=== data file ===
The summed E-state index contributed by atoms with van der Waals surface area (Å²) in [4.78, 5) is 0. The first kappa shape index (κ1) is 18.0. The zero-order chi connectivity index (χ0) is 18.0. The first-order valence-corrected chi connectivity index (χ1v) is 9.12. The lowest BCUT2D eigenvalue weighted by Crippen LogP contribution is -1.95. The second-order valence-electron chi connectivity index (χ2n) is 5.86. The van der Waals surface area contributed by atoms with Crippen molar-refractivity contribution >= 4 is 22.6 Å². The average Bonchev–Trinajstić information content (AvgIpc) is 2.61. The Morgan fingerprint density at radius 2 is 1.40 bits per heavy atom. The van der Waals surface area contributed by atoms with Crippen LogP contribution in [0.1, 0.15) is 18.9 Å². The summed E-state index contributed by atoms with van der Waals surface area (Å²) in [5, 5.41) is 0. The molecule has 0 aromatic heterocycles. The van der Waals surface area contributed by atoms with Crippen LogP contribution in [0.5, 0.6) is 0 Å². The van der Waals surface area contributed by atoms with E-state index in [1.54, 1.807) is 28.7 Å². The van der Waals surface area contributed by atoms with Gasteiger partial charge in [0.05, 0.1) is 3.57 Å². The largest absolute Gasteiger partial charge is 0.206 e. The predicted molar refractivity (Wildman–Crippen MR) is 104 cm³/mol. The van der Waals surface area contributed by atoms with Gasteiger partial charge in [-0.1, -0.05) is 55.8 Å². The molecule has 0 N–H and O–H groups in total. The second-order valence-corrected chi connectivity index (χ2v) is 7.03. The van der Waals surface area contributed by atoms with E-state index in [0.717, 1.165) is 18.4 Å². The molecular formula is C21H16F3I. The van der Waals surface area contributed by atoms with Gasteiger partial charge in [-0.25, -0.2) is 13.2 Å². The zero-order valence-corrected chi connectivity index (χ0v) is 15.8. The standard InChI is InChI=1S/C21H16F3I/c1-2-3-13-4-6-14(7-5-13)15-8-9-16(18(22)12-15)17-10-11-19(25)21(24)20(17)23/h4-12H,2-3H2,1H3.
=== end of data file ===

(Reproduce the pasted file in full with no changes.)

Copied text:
The summed E-state index contributed by atoms with van der Waals surface area (Å²) in [4.78, 5) is 0. The first kappa shape index (κ1) is 18.0. The zero-order chi connectivity index (χ0) is 18.0. The first-order valence-corrected chi connectivity index (χ1v) is 9.12. The lowest BCUT2D eigenvalue weighted by Crippen LogP contribution is -1.95. The second-order valence-electron chi connectivity index (χ2n) is 5.86. The van der Waals surface area contributed by atoms with Crippen molar-refractivity contribution >= 4 is 22.6 Å². The average Bonchev–Trinajstić information content (AvgIpc) is 2.61. The Morgan fingerprint density at radius 2 is 1.40 bits per heavy atom. The van der Waals surface area contributed by atoms with Crippen LogP contribution in [0.1, 0.15) is 18.9 Å². The summed E-state index contributed by atoms with van der Waals surface area (Å²) in [5, 5.41) is 0. The molecule has 0 aromatic heterocycles. The van der Waals surface area contributed by atoms with Crippen LogP contribution in [0.5, 0.6) is 0 Å². The van der Waals surface area contributed by atoms with E-state index in [1.54, 1.807) is 28.7 Å². The van der Waals surface area contributed by atoms with Gasteiger partial charge in [0.05, 0.1) is 3.57 Å². The largest absolute Gasteiger partial charge is 0.206 e. The predicted molar refractivity (Wildman–Crippen MR) is 104 cm³/mol. The van der Waals surface area contributed by atoms with Gasteiger partial charge in [-0.1, -0.05) is 55.8 Å². The molecule has 0 N–H and O–H groups in total. The second-order valence-corrected chi connectivity index (χ2v) is 7.03. The van der Waals surface area contributed by atoms with E-state index in [0.717, 1.165) is 18.4 Å². The molecular formula is C21H16F3I. The van der Waals surface area contributed by atoms with Gasteiger partial charge in [-0.25, -0.2) is 13.2 Å². The zero-order valence-corrected chi connectivity index (χ0v) is 15.8. The standard InChI is InChI=1S/C21H16F3I/c1-2-3-13-4-6-14(7-5-13)15-8-9-16(18(22)12-15)17-10-11-19(25)21(24)20(17)23/h4-12H,2-3H2,1H3.